During a construction project, it is very important to know the strength of concrete because it will determine when it is possible to walk on the surface, remove the form-work, or continue building the structure.
The problem often faced is that the concrete strength can be hard to estimate. This is primarily due to the fact that concrete strength does not always develop at the same speed. Temperature and weather conditions will affect how fast or slow the strength of a structure develops.
This is where the concept of Concrete Maturity comes in.
Concrete Maturity represents the combination of time and temperature. It is calculated based on the temperature history of the structure by applying one of the maturity functions. In its essence, maturity is:
The main concept about concrete maturity is that a specific value of maturity can be obtained with many different combinations of time and temperature.
For example, the graphs below represent the temperature history of three different pieces of concrete. All of these have reached the same maturity of 100 °C-hours, but it took a different amount of hours to do so. This is because the temperature has been different throughout that period.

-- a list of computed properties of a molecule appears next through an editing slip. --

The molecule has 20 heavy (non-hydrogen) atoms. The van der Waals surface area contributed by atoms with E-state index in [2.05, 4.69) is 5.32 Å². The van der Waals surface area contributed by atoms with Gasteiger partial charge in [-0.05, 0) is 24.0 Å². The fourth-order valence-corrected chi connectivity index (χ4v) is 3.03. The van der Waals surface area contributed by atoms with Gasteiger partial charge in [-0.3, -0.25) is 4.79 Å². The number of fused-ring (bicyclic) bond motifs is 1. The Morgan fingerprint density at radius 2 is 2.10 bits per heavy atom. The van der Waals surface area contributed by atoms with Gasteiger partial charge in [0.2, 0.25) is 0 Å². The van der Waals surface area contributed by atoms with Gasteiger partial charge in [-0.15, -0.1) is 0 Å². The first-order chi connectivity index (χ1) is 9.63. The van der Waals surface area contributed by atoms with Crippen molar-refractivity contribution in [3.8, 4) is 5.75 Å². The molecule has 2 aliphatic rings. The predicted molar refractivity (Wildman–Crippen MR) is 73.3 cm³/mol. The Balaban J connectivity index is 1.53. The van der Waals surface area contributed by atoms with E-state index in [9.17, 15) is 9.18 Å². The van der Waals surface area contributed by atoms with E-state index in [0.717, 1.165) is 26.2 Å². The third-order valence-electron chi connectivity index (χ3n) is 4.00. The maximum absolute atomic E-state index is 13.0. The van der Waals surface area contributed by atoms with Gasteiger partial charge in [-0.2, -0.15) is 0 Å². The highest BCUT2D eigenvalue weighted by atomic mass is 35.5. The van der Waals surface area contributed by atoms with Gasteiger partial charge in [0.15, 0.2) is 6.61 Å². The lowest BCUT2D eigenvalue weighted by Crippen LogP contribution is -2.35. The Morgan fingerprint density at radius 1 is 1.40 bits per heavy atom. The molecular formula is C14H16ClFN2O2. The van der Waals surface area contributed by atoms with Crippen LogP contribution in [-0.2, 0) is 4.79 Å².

If you look at the first graph (Graph 1), you will see that the temperature is 20 °C and that it has been curing for 5 hours. This gives a maturity of 100 °C-hours.
If we compare this with Graph 2, you will see that the temperature is higher. Since the concrete temperature has been at 40 °C, it only took 2,5 hours for it to reach the same maturity of 100 °C-hours.
Looking at Graph 3, the temperature is the lowest of the examples at 10 °C, and in this case, it will take 10 hours to reach the maturity of 100 °C-hours.
Temperature affects how fast the maturity develops. If the temperature is high, it will take less time to reach a certain maturity, compared to if the temperature is low.
1. Accurate assessment of in-situ strengths
2. Faster construction cycles
3. Reducing risk and testing costs
1. Assisting our clients understanding and applying the concept of concrete maturity
2. Developing and presenting project specific solutions
3. Determining strength versus maturity relationships of products and establish relevant targets
4. Monitoring and reporting the in-situ performance in real time